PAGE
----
Timonin, MA, Kalcounis-Rueppell, MC, and CA Marler. 2018. Testosterone pulses at the nest site modify ultrasonic vocalization types in a monogamous and territorial mouse. Ethology 124: 804-815 


Petric R. and Kalcounis-Rueppell MC. 2013. Female and male adult brush mice (Peromyscus boylii) use ultrasonic vocalizations in the wild. Behaviour 150: 1747-1766


*Briggs, JR and Kalcounis-Rueppell MC. 2011. Similar acoustic structure and behavioral context of vocalizations produced by male and female California mice. Animal Behaviour 82:1263-1273


Kalcounis-Rueppell MC, *Petric R, *Briggs JR, *Carney C, *Marshall MM, Willse JT, Rueppell O, Ribble DO, and Crossland JP. 2010. Differences in ultrasonic vocalizations between wild and laboratory California mice (Peromyscus californicus). PLoS ONE. http://journals.plos.org/plosone/article?id=10.1371/journal.pone.0009705  doi: 10.1371/journal.pone.0009705


We examine the effect of urbanization on forest-dwelling bats at multiple spatial scales.  Bats are top predators in a simple food web that allows for investigations of the impacts of pollution in wetlands. During the night bats prey on emergent aquatic, and terrestrial, insects. The objective of this work is to investigate the response of insectivorous bats to water quality. We also use the NABat sampling framework to investigating the effect of urbanization and water quality on bat communities at a landscape scale. Lastly, when there is a major threat to core populations shifting conservation efforts to peripheral populations can be an effective way to mitigate core population loss, such is the case with White Nose Syndrome (WNS) and wind farms. Warm coastal temperatures along the Atlantic Coastal Plain may allow peripheral bat populations there to remain active through winter, thus decreasing their susceptibility to WNS. For all of these projects, we rely on long term acoustic monitoring including The North American Bat Monitoring Program (NABat)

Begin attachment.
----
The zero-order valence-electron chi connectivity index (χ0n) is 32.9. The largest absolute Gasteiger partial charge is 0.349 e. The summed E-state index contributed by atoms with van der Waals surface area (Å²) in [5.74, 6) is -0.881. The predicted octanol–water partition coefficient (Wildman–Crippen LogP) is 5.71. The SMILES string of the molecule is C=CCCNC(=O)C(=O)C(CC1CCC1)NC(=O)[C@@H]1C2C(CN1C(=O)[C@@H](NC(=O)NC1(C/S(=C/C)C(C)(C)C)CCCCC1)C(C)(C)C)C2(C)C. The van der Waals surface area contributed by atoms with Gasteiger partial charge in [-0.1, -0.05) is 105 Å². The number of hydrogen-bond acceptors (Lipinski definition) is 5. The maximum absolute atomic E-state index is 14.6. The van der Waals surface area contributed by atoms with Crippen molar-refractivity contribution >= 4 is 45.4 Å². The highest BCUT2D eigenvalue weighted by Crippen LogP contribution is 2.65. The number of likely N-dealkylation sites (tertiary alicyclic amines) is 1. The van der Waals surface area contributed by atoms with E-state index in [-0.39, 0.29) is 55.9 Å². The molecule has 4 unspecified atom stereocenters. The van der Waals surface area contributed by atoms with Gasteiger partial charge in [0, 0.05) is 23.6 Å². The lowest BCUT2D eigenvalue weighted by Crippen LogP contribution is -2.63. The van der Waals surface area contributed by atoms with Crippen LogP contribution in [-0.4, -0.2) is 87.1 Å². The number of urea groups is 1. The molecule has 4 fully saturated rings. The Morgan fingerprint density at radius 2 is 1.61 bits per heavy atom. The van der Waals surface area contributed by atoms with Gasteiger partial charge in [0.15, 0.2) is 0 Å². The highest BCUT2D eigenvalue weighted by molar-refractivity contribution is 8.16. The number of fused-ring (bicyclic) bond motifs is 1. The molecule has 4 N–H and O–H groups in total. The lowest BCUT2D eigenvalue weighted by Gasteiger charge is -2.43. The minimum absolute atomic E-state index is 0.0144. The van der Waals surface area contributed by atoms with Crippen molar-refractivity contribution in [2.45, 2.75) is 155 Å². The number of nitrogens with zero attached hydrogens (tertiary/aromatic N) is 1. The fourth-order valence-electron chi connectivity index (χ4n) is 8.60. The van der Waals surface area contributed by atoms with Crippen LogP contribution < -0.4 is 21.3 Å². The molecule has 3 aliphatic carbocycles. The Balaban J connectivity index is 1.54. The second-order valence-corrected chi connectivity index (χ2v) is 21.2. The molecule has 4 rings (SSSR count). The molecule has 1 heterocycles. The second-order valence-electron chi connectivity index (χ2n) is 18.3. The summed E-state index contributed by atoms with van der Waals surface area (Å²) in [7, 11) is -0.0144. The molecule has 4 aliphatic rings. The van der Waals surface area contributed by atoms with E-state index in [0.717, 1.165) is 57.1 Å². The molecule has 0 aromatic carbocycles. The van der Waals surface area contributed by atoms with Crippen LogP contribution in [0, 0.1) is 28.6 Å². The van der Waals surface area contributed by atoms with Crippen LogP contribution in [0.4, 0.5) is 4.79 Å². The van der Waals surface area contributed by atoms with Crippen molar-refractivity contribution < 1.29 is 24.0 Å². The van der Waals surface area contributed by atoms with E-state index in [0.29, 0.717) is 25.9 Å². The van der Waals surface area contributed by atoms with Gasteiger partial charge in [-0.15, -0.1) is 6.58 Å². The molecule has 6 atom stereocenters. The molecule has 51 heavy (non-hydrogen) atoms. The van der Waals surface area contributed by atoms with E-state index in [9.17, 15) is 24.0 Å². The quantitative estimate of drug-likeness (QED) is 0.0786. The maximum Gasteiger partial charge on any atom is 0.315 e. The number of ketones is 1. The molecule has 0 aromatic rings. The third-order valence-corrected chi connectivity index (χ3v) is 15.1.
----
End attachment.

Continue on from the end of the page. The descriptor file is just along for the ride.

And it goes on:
Select Project Publications (contact us for reprints):